For the past few weeks, people all over this country have been exercising their 1st Amendment rights. With the exception of the violence, it’s been awesome to see and to be a part of.

It’s also caused some arguments and hurt feelings with some of my friends because of different opinions and even the level of passion behind some of the things we’ve said. I’ve lost some friends because of it and I’m sure many have decided to “snooze” me for 30 days on Facebook. That’s fine. I’m OK with it.

Because change is hard. Because America is hard. Whether your someone who works for another person or company, if you’re a entrepreneur, whether your a public official, whether your just Joe and Jane Public raising a family and making their way through life – America is hard.

I know I’ve posted on this before, but I am a big fan of Aaron Sorkin. At times he’s farther to the left than I am and there are somethings he includes in his productions that I would debate against. But America is at the heart of what he writes. Especially in the movie The American President.

There is a speech given by President Andrew Sheppard (played by Michael Douglas) towards the end of the movie. He talks about what it is to be an American. He says:

America isn’t easy. America is advanced citizenship. You’ve gotta want it bad, ’cause it’s gonna put up a fight. It’s gonna say, “You want free speech? Let’s see you acknowledge a man whose words make your blood boil, who’s standing enter stage and advocating at the top of his lungs that which you would spend a lifetime opposing at the top of yours.” You want to claim this land as the land of the free? Then the symbol of your country cannot just be a flag. The symbol also has to be one of its citizens exercising his right to burn that flag in protest.
Now show me that, defend that, celebrate that in your classrooms. Then you can stand up and sing about the land of the free.”

Drew Brees stepped into a big mess this week when he talked about using kneeling during the National Anthem as a form of protest. He expressed his opinion that he would never agree with anyone who used the flag for a protest because of his family history. Two of his grandfather’s served in World War II. He didn’t realize at the time how divisive expressing his opinion would be.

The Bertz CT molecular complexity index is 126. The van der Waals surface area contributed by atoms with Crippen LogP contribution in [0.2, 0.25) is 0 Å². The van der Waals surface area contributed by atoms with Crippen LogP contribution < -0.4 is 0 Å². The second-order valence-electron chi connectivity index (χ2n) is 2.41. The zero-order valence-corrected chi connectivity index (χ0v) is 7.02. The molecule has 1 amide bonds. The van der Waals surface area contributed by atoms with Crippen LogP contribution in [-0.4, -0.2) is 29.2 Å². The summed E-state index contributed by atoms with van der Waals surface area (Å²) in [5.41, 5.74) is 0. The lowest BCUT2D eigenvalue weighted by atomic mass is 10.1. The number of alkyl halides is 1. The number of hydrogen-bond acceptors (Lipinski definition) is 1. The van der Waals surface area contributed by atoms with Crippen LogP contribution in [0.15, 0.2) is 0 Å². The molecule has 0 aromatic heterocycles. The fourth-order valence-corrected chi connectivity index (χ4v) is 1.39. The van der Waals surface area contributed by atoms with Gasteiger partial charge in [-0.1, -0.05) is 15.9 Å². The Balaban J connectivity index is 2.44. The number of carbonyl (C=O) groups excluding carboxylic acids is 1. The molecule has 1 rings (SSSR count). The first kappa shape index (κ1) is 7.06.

Brees got a ton of negative and aggressive responses to what he said, ranging from “You’re wrong,” to “Wow how privileged are you” to “What kind of leader divides his team’s locker like that.”

I’ll admit, when I heard it, I was pissed and I quickly posted “SHUT UP, DREW!”

That drew the ire of a number of people who asked me, “Is he not allowed to express his opinion?”

“Yes,” I responded, “and I’m allowed to tell him to shut up for being dense.”

People quickly followed up with, “So you are saying Brees is dense because he doesn’t he doesn’t agree with someone kneeling to our national anthem rather than standing?”

“No … he’s dense because of the timing of his sharing his opinion … that is insensitive and inflammatory. Ecclesiastes, man. Everything has a time and a season.”

Since then, Drew has reached out to his teammates and friends of color and has come to understand both the bad timing of his statement and how kneeling during the anthem is not a slap at the country.

Indeed, kneeling for the anthem is an expression of what make America great. We can do that to protest the loss of black lives through police brutality, through racial injustice, and through institutionalized racism. Others can stand for the anthem (I’m one of those who choose to stand and protest in other ways instead). Others can jump on social media or other platforms against it.

But the one thing that the greatness of the 1st Amendment is doing is that it is bring so many people together to discuss and look hard at the racial situation in our country.

I have to give Brees props, not just for educating himself and gaining understanding of what is going on, but also for being a trigger for folks to get educated.

The 1st Amendment doesn’t protect you from a response to what you say or write. Those who decide to use #AllLivesMatter will most definitely get side-eye or more from me, but every time they do it gives me an opportunity to try to education folks on why that hashtags is inappropriate, inflammatory, and hurtful.

And if folks take a stance that “I’m not going to please everyone and that’s OK, it’s what I want to say and it’s what I believe,” then that’s fine. In some cases, we will have to part ways and celebrate the memories of what our friendship was. In other cases, we’ll continue to work through it.

But regardless of kneeling for a flag, marching in a protest, pointing out police brutality when you see it, donating to racial justice organizations, or however your part in the revolution is, this is a historical time in American history … and the 1st Amendment is right at the heart of it.

And that is why America is the Greatest Country in the World – faults and all.